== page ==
Kristi - I feel I should clarify my comment so that my position is not misconstrued. I've certainly let my kids have play dates when it was just dad at home. We've had male counselors, swim coaches, teachers, ministers - and I never had a problem with any of them. Of course, they were never left alone with any kid because of the rules (not mine) put in place to protect them. More than anything, I go with my gut. There have been plenty of times when I've said no to play dates because I feel either parent, or the situation itself, doesn't meet my unspoken "code". Maybe they smoke inside their house (my kids have bad allergies). Maybe they have a pit bull (could be nice, but why take the chance?). Maybe safety isn't what I think it should be. There are many reasons why I might not trust a parent *I don't know well* and, sadly, gender is sometimes a factor.  

  8. # Blogger Mom24

    I too want to clarify. I would never tell my children such a blanket rule. I use my judgement when playdate situations come up and many times they have no idea why I say yes/no. There's all kinds of reasons.

    Also, my kids have had playdates when there was just a dad at home, but it's got to be someone I really, really know well before that happens.

    My kids have been blessed with many positive relationships with other adults, both male and female and I'm thankful for that. Still, I would be lying if I didn't acknowledge that when it comes to males, I am more cautious.

    Unfortunately, it's not like you know ahead of time who's going to turn out to be someone who would hurt your kids. Also, statistically, it's not all that rare for an adult to take advantage of a child.  

  9. # Blogger shokufeh

    I'm pretty blown away by that rule. It suggests to me that the writer is generalizing on her own past experiences. I think we get into sticky areas when we teach our kids to think in black and white. Yes, it's easier to make a blanket rule in the short term, but it doesn't serve them in the long run. Even her rule #4 causes some questions for me - people in authority take advantage of others as well. To me, the important thing is to build my son's confidence in trusting his instincts. So if he gets an icky vibe off a store manager or police officer, I'd prefer him to seek help from a guy with whom he feels comfortable.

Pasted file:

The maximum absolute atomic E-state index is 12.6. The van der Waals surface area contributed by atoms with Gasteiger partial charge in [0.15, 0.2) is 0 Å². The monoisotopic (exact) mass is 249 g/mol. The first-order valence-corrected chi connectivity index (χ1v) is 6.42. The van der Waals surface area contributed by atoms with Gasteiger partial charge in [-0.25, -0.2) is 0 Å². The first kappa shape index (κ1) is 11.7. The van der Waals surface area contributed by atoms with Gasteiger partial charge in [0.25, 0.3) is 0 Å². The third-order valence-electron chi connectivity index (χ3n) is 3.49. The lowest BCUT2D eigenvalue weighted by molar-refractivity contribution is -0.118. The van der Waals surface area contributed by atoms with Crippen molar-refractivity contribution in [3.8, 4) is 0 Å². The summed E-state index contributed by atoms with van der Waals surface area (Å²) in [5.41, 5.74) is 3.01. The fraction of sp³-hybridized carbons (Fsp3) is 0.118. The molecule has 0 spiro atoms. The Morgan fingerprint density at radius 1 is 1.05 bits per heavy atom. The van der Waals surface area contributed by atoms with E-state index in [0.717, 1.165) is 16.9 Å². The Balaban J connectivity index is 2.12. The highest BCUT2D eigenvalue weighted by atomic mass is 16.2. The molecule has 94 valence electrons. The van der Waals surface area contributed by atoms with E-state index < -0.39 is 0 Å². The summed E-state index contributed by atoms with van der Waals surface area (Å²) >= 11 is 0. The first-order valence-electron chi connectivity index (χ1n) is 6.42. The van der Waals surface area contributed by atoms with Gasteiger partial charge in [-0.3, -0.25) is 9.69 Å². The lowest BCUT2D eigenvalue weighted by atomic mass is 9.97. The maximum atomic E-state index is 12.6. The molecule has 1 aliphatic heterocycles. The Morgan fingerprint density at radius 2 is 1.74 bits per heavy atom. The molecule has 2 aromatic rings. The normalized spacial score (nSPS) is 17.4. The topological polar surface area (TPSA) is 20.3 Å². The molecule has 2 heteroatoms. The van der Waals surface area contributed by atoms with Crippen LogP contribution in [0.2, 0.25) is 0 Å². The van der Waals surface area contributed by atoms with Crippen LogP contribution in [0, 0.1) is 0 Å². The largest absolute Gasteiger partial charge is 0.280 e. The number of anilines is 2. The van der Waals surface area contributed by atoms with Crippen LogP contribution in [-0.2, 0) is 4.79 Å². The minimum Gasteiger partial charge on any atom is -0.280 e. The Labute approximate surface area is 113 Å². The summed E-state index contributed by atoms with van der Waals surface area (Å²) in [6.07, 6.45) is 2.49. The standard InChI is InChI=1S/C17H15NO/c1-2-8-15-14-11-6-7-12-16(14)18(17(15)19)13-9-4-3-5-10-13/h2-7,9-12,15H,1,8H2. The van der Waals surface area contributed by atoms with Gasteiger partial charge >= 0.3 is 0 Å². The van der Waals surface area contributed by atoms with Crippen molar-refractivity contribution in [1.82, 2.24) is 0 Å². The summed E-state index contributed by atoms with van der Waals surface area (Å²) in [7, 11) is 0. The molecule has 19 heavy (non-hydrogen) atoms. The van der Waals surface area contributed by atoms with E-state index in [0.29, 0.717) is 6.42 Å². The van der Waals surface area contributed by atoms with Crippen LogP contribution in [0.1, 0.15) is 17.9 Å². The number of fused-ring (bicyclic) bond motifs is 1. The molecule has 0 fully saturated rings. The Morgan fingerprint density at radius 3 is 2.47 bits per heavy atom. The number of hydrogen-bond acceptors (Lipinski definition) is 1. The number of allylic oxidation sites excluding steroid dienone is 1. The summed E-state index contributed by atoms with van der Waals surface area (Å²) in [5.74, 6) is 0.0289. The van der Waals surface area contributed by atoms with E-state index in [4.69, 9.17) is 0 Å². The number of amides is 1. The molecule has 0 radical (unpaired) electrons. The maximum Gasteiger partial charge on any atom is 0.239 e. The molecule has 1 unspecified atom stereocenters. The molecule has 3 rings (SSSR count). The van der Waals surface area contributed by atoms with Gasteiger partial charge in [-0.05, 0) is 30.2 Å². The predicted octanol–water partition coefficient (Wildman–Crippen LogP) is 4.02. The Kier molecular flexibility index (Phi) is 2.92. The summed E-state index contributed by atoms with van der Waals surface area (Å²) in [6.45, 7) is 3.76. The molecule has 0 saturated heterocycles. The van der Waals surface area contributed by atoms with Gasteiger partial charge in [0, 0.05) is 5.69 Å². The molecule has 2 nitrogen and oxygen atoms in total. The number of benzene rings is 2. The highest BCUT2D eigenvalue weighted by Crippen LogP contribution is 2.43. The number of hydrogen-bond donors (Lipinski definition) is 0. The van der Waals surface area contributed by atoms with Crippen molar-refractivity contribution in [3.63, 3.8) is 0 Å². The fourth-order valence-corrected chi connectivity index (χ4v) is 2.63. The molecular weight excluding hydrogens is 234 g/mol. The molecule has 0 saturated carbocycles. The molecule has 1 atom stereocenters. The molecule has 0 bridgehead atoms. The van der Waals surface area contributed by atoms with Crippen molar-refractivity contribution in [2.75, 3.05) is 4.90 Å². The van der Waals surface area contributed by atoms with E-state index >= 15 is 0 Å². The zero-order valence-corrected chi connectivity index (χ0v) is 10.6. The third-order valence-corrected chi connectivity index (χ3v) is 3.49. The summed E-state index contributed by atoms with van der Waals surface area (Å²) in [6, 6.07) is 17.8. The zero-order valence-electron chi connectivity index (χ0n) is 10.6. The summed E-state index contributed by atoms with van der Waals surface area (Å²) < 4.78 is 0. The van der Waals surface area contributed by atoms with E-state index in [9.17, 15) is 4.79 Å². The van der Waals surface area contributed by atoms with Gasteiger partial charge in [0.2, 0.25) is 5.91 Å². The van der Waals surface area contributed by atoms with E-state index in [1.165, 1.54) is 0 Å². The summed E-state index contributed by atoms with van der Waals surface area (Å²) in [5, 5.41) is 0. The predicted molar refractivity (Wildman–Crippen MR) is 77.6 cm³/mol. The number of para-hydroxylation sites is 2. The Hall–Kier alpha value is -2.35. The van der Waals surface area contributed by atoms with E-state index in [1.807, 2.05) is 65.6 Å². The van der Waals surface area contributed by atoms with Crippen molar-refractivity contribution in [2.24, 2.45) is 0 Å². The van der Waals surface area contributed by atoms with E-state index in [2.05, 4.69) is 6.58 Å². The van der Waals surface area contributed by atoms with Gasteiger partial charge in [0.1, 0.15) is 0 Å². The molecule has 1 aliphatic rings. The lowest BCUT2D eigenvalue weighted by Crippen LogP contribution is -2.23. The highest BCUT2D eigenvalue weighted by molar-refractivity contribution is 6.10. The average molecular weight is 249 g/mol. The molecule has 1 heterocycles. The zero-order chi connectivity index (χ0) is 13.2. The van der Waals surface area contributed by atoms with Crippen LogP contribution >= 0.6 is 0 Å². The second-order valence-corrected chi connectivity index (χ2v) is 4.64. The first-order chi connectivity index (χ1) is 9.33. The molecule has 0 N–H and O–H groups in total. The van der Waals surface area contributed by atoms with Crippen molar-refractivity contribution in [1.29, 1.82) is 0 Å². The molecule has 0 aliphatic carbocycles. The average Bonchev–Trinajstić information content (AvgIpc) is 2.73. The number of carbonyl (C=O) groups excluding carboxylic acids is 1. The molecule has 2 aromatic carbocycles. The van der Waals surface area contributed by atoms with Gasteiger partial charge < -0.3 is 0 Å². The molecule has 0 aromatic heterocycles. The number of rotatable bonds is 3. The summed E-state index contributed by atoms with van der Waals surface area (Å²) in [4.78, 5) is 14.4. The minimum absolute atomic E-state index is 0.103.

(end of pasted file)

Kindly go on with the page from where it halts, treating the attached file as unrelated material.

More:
An idea I came across some time ago to help kids in doing this was to give them practice in approaching people - when you're out at the store, ask your child to ask someone for the time and let them determine who that someone should be. Exercises like this help them build skills in approaching strangers, but doing it in a safe way, and help them discern who they feel comfortable approaching. Because even the blanket rule of strangers putting them in danger doesn't make for a very friendly world.  

  10. # Blogger Veronica

    The thing that I want to point out is that A LOT -- maybe even the majority? -- of molestation is incest. In other words, it's those Daddys and uncles and cousins and grandfathers (along with other women family members) that are doing the sexual molestation.

    In my own experience -- from the women who have been molested -- the majority of them were molested by a family member. In one case, a grandfather, who babysat them. In another, an uncle, who was also taking care of the kids. In another, an older brother. In another, a cousin.

    I think the message isn't about fearing men, but rather being able to go to mom or dad and tell them if anything strange is happening in that home -- whether it's drugs, drinking, inappropriate touching, whatever -- by ANYONE (including family members).

    I think it's critical for children to feel that their parents will protect them, that they will not be punished for saying something bad about someone else, and that the kids actually be heard if they don't want to be in someone's place.

    I like what my sister is doing with my nephew -- she doesn't force him to go with someone if he doesn't want to do it, she doesn't force him to kiss or hug anyone he doesn't want to hug or kiss.

    She's trying to teach him that his feelings are valid and if he doesn't want to it, it's okay. We don't force adults to kiss or hug each other, so why should kids?